September 23, 2006


Slate gets it exactly right:
Zach Braff has said that his hit movie Garden State (2004) was "a big, life-affirming, state-of-the-union address for twentysomethings." I'm a twentysomething. His new feature, The Last Kiss, documents the mental anguish of a 29-year-old commitment-phobe. I'm at the age when commitment looms. If Braff maintains this pace, he'll be making facile observations about our voyage through life's milestones until he films an indie-rock-infused On Golden Pond. My only comfort is that one day, we'll both be dead. If Zach Braff is the voice of my generation, can't someone please crush his larynx?[...]

What has Braff's keen ear picked up about the nation's young people? If Garden State is to be believed, they spend their days squinting and staring wistfully while slowly learning that it's OK to feel and, like, live. When they do speak, yearbook quotes come out. For example: "Maybe that's all family really is. A group of people who miss the same imaginary place." In The Last Kiss, Braff furrows his brow solemnly and ponders a question that's paralyzed millions: Should I replace my incredibly hot girlfriend with an incredibly hot college student? This time, OC starlet Rachel Bilson gets the Ferris Bueller-esque pearl of wisdom: "The world is moving so fast now that we start freaking out way before our parents did because we don't ever stop to breathe anymore." Never has the voice of a generation had so little of substance to say[...]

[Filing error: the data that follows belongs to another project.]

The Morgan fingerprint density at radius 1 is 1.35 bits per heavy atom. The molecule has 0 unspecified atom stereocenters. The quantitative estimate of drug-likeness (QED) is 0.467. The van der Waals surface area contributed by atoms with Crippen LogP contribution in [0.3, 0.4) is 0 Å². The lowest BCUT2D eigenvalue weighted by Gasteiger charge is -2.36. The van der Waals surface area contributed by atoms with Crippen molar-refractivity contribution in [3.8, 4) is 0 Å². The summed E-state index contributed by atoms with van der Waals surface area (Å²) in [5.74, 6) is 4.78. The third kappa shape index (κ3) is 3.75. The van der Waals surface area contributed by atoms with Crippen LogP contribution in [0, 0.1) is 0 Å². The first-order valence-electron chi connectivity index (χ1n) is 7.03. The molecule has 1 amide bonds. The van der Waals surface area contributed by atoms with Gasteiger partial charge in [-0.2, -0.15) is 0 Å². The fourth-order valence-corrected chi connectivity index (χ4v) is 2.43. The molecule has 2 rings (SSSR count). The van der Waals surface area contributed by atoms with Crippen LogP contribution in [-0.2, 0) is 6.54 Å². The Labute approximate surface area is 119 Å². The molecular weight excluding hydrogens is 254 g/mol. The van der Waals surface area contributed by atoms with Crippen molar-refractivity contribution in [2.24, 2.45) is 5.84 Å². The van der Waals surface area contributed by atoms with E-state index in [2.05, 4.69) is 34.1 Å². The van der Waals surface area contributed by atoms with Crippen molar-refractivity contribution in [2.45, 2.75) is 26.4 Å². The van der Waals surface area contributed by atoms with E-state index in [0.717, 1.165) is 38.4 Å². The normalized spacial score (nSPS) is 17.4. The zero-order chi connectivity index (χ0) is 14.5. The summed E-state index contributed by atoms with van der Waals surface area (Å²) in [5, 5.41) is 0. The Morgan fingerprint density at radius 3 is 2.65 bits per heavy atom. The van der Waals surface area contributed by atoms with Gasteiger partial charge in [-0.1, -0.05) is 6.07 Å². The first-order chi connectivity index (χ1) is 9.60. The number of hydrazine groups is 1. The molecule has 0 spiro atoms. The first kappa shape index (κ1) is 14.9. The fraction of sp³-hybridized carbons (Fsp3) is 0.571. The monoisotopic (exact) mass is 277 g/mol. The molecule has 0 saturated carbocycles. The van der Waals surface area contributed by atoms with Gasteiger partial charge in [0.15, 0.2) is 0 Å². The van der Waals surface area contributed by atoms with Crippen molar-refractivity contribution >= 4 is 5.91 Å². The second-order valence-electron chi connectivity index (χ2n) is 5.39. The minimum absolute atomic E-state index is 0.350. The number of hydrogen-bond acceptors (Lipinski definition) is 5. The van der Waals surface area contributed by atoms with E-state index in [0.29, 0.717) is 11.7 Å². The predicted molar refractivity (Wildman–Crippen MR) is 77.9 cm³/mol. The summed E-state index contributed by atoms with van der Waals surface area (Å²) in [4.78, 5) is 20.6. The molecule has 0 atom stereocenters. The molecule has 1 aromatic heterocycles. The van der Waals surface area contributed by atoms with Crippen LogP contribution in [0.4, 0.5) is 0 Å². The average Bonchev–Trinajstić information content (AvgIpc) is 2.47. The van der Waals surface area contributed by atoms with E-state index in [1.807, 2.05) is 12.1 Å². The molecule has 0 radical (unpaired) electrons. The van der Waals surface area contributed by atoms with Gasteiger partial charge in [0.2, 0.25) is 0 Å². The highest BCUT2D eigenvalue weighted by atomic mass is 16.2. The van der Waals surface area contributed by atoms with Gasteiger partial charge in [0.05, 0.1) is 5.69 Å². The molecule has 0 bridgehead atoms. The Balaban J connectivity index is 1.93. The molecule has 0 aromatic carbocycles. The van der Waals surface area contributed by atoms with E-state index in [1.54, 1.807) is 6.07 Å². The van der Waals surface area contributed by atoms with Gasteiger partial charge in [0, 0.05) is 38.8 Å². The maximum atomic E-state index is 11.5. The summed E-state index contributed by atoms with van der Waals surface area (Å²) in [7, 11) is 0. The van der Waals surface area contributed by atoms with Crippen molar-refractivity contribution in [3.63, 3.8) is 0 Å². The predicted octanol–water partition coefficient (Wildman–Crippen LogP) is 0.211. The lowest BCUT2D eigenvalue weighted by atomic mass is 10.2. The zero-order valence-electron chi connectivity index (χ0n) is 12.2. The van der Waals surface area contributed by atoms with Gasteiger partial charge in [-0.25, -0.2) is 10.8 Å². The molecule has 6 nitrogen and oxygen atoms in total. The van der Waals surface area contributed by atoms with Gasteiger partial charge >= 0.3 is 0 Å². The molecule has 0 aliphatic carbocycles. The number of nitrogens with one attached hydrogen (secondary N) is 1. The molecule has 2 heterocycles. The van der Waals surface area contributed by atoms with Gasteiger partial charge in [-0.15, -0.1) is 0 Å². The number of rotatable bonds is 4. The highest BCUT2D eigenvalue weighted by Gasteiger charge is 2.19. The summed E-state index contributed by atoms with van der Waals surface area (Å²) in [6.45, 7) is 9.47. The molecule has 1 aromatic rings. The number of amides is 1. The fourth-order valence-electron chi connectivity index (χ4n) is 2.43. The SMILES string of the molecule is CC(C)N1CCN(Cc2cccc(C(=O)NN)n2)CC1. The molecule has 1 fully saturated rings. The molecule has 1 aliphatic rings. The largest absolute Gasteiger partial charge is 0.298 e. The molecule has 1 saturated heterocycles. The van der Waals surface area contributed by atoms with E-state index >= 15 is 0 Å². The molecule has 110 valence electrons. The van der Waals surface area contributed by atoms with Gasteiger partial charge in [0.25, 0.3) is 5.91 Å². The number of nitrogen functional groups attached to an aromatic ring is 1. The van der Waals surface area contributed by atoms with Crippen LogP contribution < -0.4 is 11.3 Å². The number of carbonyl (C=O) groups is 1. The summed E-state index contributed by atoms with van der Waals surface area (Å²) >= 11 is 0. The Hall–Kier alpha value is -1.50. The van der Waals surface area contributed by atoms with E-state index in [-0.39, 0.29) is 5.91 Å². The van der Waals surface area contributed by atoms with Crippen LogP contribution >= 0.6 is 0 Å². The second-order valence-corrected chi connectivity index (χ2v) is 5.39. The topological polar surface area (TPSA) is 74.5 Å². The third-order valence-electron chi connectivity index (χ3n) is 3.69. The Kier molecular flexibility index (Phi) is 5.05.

Braff is, essentially, an aggregator. His soundtracks are lists of his favorite songs. Garden State was a list of funny anecdotes and off-kilter objects rather than a cohesive story. He might not have anything original to say, but Braff does offer this insight on our generation: We are inclined to mistake stuff for substance.
Full disclosure: I own a copy of Garden State. I am a devoted fan of Miss Portman's. Nothing more.

Also, this trailer mash-up of Garden State is extremely good.

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